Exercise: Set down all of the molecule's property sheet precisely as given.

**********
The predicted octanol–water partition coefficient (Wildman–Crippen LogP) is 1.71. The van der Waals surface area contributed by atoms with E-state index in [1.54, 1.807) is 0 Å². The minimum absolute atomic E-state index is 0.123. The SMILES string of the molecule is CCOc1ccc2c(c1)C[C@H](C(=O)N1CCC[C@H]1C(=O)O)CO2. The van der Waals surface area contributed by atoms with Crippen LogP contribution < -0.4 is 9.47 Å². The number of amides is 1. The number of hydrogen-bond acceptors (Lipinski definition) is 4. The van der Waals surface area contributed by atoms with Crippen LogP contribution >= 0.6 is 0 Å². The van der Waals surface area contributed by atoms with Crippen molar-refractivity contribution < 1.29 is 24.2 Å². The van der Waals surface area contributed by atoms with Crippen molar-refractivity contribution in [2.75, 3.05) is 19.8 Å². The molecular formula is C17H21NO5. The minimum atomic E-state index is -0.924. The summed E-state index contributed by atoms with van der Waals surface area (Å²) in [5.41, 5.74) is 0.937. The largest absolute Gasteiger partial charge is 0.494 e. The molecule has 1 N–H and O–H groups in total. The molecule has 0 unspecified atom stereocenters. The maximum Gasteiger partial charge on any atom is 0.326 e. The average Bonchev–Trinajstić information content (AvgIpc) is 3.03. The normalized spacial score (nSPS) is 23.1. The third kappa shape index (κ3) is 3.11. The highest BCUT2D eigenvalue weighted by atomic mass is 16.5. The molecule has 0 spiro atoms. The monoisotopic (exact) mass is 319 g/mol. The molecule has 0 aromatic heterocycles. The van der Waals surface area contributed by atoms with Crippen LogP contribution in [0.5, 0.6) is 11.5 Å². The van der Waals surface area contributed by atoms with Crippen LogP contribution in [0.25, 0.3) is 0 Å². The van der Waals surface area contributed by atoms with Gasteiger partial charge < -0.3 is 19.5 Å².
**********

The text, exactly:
The predicted octanol–water partition coefficient (Wildman–Crippen LogP) is 1.71. The van der Waals surface area contributed by atoms with E-state index in [1.54, 1.807) is 0 Å². The minimum absolute atomic E-state index is 0.123. The SMILES string of the molecule is CCOc1ccc2c(c1)C[C@H](C(=O)N1CCC[C@H]1C(=O)O)CO2. The van der Waals surface area contributed by atoms with Crippen LogP contribution < -0.4 is 9.47 Å². The number of amides is 1. The number of hydrogen-bond acceptors (Lipinski definition) is 4. The van der Waals surface area contributed by atoms with Crippen LogP contribution >= 0.6 is 0 Å². The van der Waals surface area contributed by atoms with Crippen molar-refractivity contribution < 1.29 is 24.2 Å². The van der Waals surface area contributed by atoms with Crippen molar-refractivity contribution in [2.75, 3.05) is 19.8 Å². The molecular formula is C17H21NO5. The minimum atomic E-state index is -0.924. The summed E-state index contributed by atoms with van der Waals surface area (Å²) in [5.41, 5.74) is 0.937. The largest absolute Gasteiger partial charge is 0.494 e. The molecule has 1 N–H and O–H groups in total. The molecule has 0 unspecified atom stereocenters. The maximum Gasteiger partial charge on any atom is 0.326 e. The average Bonchev–Trinajstić information content (AvgIpc) is 3.03. The normalized spacial score (nSPS) is 23.1. The third kappa shape index (κ3) is 3.11. The highest BCUT2D eigenvalue weighted by atomic mass is 16.5. The molecule has 0 spiro atoms. The monoisotopic (exact) mass is 319 g/mol. The molecule has 0 aromatic heterocycles. The van der Waals surface area contributed by atoms with Crippen LogP contribution in [0.5, 0.6) is 11.5 Å². The van der Waals surface area contributed by atoms with Crippen LogP contribution in [0.25, 0.3) is 0 Å². The van der Waals surface area contributed by atoms with Gasteiger partial charge < -0.3 is 19.5 Å².